Mexico is a large, Spanish-speaking country in southern North America. In Spanish, the name of this country is Estados Unidos Mexicanos (the United Mexican States). It is the fourth-largest country in the Western Hemisphere.
Through the centuries, Mexico has been inhabited by Teotihuacans, Toltecs, Aztecs, and Spanish conquistadors. Mexico achieved independence from Spain early in the 19th century.
Capital: Mexico's capital is Mexico City; its original name was Tenochtitlan. It is one of the largest cities in the world, with a population of about 20 million people. Mexico City was founded around AD 1325.
Location: Mexico is located between the United States of America (at the north) and Guatemala and Belize (at the south). At Mexico's west is the Pacific Ocean; at the east is the Gulf of Mexico and the Caribbean Sea.
Climate: Mexico's climate varies from hot deserts, forests, tropical rainforests, and some chapparal (along the northwestern coastline).
Area: Mexico covers almost 2 million square kilometers of land. It has 9,330 kilometers of ocean coastline.
States: Mexico is divided into 32 states (Aguas Calientes, Baja California, Baja California Sur, Campeche, Chiapas, Chihuahua, Coahuila, Colima, Durango, Estado de México, Guanajuato, Guerrero, Hidalgo, Jalisco, Michoacán, Morelos, Nayarit, Nuevo León, Oaxaca, Puebla, Querétaro, Quintana Roo, San Luis Potosí, Sinaloa, Sonora, Tabasco, Tamaulipas, Tlaxcala, Vera Cruz, Yucatán, Zacatecas) plus a Federal District (Mexico City).
1. What is the capital of Mexico? _____________________________________
2. What country borders Mexico on the north? ___________________________
3. What two countries border Mexico on the southeast? ________________________ and _________________________
4. What ocean borders Mexico on the west? __________________________________
5. What large body of water borders Mexico on the east? _______________________________
6. What is the name of the city in the northwestern tip of Mexico? _____________________
7. What is the name of the desert in northwestern Mexico? ______________________________
8. What is the name of the long peninsula on the northwest coast of Mexico? ______________________________________
9. What is the name of the city in the northeastern corner of Mexico (at the southern tip of Texas)? _____________________________________
10. What is the name of the peninsula in southeastern Mexico? __________________________________________________________
The coyote is a fast-running carnivore (meat-eater). The coyote is closely related to the wolf. Coyotes probably mate for life; they have 3 to 12 pups each spring. Both parents care for the pups, regurgitating food to help feed them. Coyotes live in small family groups and guard their home territory fiercely.
Habitat and Range: Coyotes live in forests, prairies, mountains, chaparrals, and deserts in much of North America.
Anatomy: Thse mammals have a brown, gray, cream and/or black coat that camouflages them while hunting. Adults weigh from 20 to 50 pounds (9 to 23 kg). They have very good eyesight, acute hearing, and a keen sense of smell.
Hunting and Diet: Coyotes eat rodents, carrion (dead animals that they find), fish, snakes, lizards, grains, and fruit. They swallow food in large chunks, barely chewing it.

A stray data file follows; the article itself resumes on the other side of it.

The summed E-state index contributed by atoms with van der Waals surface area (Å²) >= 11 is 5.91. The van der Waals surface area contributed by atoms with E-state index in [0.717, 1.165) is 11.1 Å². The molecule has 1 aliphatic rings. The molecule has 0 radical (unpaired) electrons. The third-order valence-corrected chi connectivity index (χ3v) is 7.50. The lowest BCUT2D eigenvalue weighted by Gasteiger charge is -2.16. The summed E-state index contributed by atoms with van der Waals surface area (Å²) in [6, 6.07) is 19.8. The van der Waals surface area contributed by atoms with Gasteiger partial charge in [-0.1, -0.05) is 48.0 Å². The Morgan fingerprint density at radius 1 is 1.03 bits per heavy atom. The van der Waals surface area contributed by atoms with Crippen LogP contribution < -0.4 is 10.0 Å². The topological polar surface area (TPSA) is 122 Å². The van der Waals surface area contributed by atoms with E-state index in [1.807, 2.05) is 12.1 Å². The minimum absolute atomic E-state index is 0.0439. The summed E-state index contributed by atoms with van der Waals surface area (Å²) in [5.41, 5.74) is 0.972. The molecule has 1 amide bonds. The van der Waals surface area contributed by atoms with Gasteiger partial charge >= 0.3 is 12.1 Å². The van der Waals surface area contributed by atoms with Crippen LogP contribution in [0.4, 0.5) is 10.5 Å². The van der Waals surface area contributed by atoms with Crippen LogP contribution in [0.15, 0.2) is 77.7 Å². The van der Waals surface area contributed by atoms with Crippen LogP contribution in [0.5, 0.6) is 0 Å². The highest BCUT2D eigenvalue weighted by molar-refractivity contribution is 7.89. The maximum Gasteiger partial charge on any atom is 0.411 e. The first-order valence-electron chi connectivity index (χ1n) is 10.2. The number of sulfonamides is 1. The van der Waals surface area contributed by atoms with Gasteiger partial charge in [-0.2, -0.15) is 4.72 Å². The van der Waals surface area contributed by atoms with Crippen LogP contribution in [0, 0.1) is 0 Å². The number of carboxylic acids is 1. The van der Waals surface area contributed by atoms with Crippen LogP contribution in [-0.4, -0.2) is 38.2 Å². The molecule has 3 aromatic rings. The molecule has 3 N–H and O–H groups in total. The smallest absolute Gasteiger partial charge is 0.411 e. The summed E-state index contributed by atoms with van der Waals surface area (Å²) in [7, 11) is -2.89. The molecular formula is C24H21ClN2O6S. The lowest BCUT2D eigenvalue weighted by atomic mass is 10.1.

Kangaroo Rats are small, hopping rodents that are not closely related to kangaroos. There are over 20 types of Kangaroo Rats; they live in deserts and other dry regions in western North America.
These mammals have powerful hind legs which they use to hop, dig burrows and protect themselves from predators (like rattlesnakes). Kangaroo Rats are nocturnal; they are most active at night and spend the hot days in their burrows.
Anatomy: Kangaroo Rats range in size from 9 to 16 inches (23-41 cm) long (including the very long tail). They have very big hind feet, which keep them from sinking into the sand in their desert environment.
Diet: Kangaroo Rats eat mostly seeds. They need very little water; moisture is obtained from their food. They have fur-lined pouches on the sides of their face; they use the pouches to carry food to their burrow.
The Chihuahua is a small, alert, lively, playful companion dog. It was originally bred in Chihuahua, Mexico. There are both short-haired (smooth-coated) Chihuahuas and long-haired Chihuahuas. Chihuahuas are sensitive to the cold and will shiver when cold, excited, or nervous.
Anatomy: The Chihuahua is about 6 to 9 inches (15-23 cm) high at the shoulders, and weighs from 2 to 6 pounds (1-3 kg). The short, glossy coat is tan, chestnut, or white.
The roadrunner (also called the Ground Cuckoo), is a fast-running terrestrial bird that lives in thorny scrub, sparse grasslands, and deserts of Mexico and the southwestern USA. The roadrunner can run at speeds of up to 15 miles per hour (24 km per hour). The roadrunner rarely flies and does not migrate. When it is in danger, it runs or crouches to hide. The scientific name of the roadrunner is Geococcyx californianus (genus and species).
Anatomy: The roadrunner is about 23 inches (58 cm) long. It has a shaggy crest on its head. The tail is long and narrow; it helps the roadrunner with balance and lets it turn quickly when running. The roadrunner's wings are short and rarely used; the legs are long and make this bird a fast runner. There are four toes on each foot; two toes face forwards and two face backwards. Males and females are similar in appearance. Roadrunners make rattling and cooing calls.